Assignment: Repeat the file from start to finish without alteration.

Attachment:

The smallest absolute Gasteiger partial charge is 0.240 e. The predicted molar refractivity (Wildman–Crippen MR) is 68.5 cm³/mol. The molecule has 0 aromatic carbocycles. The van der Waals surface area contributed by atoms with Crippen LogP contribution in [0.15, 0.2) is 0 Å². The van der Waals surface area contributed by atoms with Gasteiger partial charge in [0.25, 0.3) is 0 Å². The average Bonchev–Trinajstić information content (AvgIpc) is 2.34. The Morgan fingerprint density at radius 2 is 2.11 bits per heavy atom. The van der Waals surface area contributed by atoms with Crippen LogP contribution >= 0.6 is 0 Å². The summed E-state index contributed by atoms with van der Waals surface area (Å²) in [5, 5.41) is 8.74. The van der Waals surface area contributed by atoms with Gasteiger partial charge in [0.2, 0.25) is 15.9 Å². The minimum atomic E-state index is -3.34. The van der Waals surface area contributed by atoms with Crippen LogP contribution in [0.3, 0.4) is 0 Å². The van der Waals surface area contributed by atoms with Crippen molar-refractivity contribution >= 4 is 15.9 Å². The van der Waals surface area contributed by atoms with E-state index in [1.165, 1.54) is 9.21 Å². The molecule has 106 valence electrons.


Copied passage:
The smallest absolute Gasteiger partial charge is 0.240 e. The predicted molar refractivity (Wildman–Crippen MR) is 68.5 cm³/mol. The molecule has 0 aromatic carbocycles. The van der Waals surface area contributed by atoms with Crippen LogP contribution in [0.15, 0.2) is 0 Å². The van der Waals surface area contributed by atoms with Gasteiger partial charge in [0.25, 0.3) is 0 Å². The average Bonchev–Trinajstić information content (AvgIpc) is 2.34. The Morgan fingerprint density at radius 2 is 2.11 bits per heavy atom. The van der Waals surface area contributed by atoms with Crippen LogP contribution >= 0.6 is 0 Å². The summed E-state index contributed by atoms with van der Waals surface area (Å²) in [5, 5.41) is 8.74. The van der Waals surface area contributed by atoms with Gasteiger partial charge in [0.2, 0.25) is 15.9 Å². The minimum atomic E-state index is -3.34. The van der Waals surface area contributed by atoms with Crippen LogP contribution in [0.3, 0.4) is 0 Å². The van der Waals surface area contributed by atoms with Crippen molar-refractivity contribution >= 4 is 15.9 Å². The van der Waals surface area contributed by atoms with E-state index in [1.165, 1.54) is 9.21 Å². The molecule has 106 valence electrons.